Help- Out of my element

Hello, I am a mentor for a middle school team. This is the team’s first year participating in VEX V5 robotics. I recently graduated high school from a different district than where I mentor. The school wasn’t going to have a robotics team unless a teacher took the coaching position. A teacher applied for the position on the condition that I agree to mentor the team (teacher knows me through coworker).
I agreed to mentor and have started running our weekly meetings. By the time everything was set up and had arrived, it was October. Our first competition is end of January. I don’t think we will get far this season, but want the kids to learn and have fun. I took on this team very suddenly and feel out of my element. What would you suggest I do in preparation to make next season easier for myself and the kids?
When I was a student I participated in FIRST robotics as a builder. I have very little to no programming experience. There are 8 students, and 3-4 of them have taken on the challenge of programming. We are trying to learn together. The team is using Vexcode V5 Blocks to program the robot but have had difficulties with the drivetrain (different post in programming category). I have been experimenting with the program so I might be able to help them learn. Besides Vexcode V5 Blocks, what other types of programming would you suggest I learn over summer to teach the kids next season? Where/how could I learn? Besides the VEX website, is there other resources with more education regarding programming with the V5 blocks. Any responses are appreciated.
Good luck at competition!

Welcome to the world of Middle School - of course everyone feels out of their element… think about it - US 11-14 year olds! Add to it, you are there as a first year teacher-like person in your new role… Pro-tip ask any veteran teachers what their first year was like and where they are now… you will find a lot of similar emotions.

So, I am worried you are giving up on this season too soon. There are a lot of course corrections you can make to have these students succeed this season. First is have a growth mindset - meaning, they have a start and can develop their designs/code/strategy continually - just avoid the “let’s rip apart the whole robot because we lost one match”… The granularity is fluid - sometimes “how can we improve between matches” to how can we grow throughout the season. Set some team goals - “we want to have fun” or “we want to advance to worlds”… a lot of times, this goal setting helps not lead teams into dark spaces because not all team members were on board.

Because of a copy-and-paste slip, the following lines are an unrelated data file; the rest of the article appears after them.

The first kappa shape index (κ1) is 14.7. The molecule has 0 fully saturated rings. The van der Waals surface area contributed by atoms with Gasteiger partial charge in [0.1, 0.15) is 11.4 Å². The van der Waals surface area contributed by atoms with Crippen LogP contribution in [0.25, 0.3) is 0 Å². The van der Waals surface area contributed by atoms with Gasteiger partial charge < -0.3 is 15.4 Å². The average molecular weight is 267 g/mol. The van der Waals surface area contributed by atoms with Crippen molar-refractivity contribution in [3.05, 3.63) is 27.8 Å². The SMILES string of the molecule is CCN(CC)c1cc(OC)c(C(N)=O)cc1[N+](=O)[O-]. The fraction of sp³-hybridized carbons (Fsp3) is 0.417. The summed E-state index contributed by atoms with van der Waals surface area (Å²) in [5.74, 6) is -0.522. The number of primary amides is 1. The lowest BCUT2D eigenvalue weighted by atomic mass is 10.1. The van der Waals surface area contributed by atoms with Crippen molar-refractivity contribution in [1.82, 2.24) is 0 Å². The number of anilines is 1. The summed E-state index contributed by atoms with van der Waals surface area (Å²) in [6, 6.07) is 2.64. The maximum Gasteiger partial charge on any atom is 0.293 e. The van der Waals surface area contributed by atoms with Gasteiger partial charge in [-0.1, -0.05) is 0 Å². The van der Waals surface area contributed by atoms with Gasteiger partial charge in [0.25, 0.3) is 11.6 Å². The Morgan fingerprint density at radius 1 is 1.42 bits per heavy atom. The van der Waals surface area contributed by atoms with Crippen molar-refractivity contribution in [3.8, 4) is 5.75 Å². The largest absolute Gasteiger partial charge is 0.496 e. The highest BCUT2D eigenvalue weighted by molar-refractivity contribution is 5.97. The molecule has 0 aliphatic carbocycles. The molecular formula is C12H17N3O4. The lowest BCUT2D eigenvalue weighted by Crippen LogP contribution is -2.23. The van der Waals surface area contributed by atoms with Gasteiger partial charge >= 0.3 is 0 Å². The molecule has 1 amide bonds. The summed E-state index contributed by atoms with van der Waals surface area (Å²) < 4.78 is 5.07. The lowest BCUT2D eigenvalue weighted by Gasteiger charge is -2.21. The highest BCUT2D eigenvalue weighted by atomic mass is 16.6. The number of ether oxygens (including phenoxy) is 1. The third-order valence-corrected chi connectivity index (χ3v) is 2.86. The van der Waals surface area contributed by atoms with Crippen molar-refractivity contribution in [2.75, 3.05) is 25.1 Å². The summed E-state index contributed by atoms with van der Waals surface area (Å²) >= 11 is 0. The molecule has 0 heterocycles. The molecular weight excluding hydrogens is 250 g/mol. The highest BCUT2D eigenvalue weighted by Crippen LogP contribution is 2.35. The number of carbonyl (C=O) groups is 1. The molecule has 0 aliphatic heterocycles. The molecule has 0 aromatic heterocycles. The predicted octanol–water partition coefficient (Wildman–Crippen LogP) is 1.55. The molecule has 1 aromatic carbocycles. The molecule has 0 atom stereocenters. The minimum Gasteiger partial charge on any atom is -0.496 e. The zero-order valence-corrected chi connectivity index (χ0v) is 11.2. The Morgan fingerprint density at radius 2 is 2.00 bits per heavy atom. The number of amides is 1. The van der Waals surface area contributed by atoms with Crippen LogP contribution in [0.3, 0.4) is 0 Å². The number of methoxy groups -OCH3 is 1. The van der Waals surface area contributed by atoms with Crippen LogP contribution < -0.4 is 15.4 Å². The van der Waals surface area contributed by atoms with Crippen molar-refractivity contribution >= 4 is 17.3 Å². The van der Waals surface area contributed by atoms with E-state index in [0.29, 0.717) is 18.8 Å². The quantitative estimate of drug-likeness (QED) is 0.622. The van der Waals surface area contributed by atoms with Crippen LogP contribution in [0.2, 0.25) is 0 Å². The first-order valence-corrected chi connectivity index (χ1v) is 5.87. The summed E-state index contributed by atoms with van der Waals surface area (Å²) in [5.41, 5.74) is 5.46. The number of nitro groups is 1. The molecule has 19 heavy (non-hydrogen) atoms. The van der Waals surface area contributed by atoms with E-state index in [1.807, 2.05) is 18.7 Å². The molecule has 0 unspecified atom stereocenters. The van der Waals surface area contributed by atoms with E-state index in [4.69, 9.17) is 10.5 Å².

Weekly meetings are rough, as you are not around to help them the other days. So planning what they will do when you are not around is important. Celebrate the accomplishments, and when they fall short - help them figure out better strategies … This makes the team function better when apart and together while you are not there.

Your experience is there to help guide them - not tell them what to do… be there when it is rough - let them know when to take a brain break - or regroup when there is a meltdown. Let them know it is ok if it does not work this time.

As for coding, keep it simple - what do you want to do for autonomous to score? What do you want to do to make driving easier? what do you want robot to do during autonomous coding skills challenges? - build on it. Blocks is a visually accessible representation of what you want your robot to do. It is a great building block for coding structure before you get into spaghetti coding of c++ and totally loss … all are good for MS when they are ready for each.

I would point out one aspect of concern you left out is engineering design process - it is critical for MS to have some structure to build off … You don’t get an iPhone 16 without having a process that yields more consistent results. Just winging it is not a good idea (yes apple had its dark days with graphical UI before it got dumped …)

Best of luck - your team is fortunate to have a caring mentor!


We meet after school twice a week and have occasional Saturday builds. I will definitely discuss goal setting and growth mindset with the students at our next meeting. I did cover the engineering design process with the kids during our first few meetings, and they refer to it when discussing issues they run into while programming and building.
Thank you for this-